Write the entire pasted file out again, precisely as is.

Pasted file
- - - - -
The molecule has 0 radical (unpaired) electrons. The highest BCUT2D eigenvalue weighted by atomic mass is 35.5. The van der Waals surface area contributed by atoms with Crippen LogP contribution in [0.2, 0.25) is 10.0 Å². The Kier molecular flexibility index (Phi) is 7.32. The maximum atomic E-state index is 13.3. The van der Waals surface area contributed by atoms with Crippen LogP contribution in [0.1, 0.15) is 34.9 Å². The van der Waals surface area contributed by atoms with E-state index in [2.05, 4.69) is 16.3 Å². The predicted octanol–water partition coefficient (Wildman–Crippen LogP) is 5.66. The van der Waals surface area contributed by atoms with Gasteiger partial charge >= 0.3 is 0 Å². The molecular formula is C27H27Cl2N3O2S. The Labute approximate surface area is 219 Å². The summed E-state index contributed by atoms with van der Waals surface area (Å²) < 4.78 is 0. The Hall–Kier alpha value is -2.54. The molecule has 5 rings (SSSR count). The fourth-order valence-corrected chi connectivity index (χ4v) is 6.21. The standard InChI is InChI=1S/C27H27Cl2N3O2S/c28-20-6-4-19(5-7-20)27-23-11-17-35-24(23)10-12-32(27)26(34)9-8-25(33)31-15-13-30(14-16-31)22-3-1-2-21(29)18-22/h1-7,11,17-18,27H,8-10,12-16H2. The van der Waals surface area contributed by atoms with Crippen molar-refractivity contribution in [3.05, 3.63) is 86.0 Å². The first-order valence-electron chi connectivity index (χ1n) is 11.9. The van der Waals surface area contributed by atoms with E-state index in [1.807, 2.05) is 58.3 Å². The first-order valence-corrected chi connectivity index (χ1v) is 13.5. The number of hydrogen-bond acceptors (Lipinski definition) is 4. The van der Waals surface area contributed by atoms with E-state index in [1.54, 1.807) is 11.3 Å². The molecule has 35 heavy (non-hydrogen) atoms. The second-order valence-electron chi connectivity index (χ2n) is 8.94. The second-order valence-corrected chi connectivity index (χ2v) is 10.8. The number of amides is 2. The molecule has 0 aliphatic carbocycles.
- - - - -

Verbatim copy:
The molecule has 0 radical (unpaired) electrons. The highest BCUT2D eigenvalue weighted by atomic mass is 35.5. The van der Waals surface area contributed by atoms with Crippen LogP contribution in [0.2, 0.25) is 10.0 Å². The Kier molecular flexibility index (Phi) is 7.32. The maximum atomic E-state index is 13.3. The van der Waals surface area contributed by atoms with Crippen LogP contribution in [0.1, 0.15) is 34.9 Å². The van der Waals surface area contributed by atoms with E-state index in [2.05, 4.69) is 16.3 Å². The predicted octanol–water partition coefficient (Wildman–Crippen LogP) is 5.66. The van der Waals surface area contributed by atoms with Gasteiger partial charge >= 0.3 is 0 Å². The molecular formula is C27H27Cl2N3O2S. The Labute approximate surface area is 219 Å². The summed E-state index contributed by atoms with van der Waals surface area (Å²) < 4.78 is 0. The Hall–Kier alpha value is -2.54. The molecule has 5 rings (SSSR count). The fourth-order valence-corrected chi connectivity index (χ4v) is 6.21. The standard InChI is InChI=1S/C27H27Cl2N3O2S/c28-20-6-4-19(5-7-20)27-23-11-17-35-24(23)10-12-32(27)26(34)9-8-25(33)31-15-13-30(14-16-31)22-3-1-2-21(29)18-22/h1-7,11,17-18,27H,8-10,12-16H2. The van der Waals surface area contributed by atoms with Crippen molar-refractivity contribution in [3.05, 3.63) is 86.0 Å². The first-order valence-electron chi connectivity index (χ1n) is 11.9. The van der Waals surface area contributed by atoms with E-state index in [1.807, 2.05) is 58.3 Å². The first-order valence-corrected chi connectivity index (χ1v) is 13.5. The number of hydrogen-bond acceptors (Lipinski definition) is 4. The van der Waals surface area contributed by atoms with E-state index in [1.54, 1.807) is 11.3 Å². The molecule has 35 heavy (non-hydrogen) atoms. The second-order valence-electron chi connectivity index (χ2n) is 8.94. The second-order valence-corrected chi connectivity index (χ2v) is 10.8. The number of amides is 2. The molecule has 0 aliphatic carbocycles.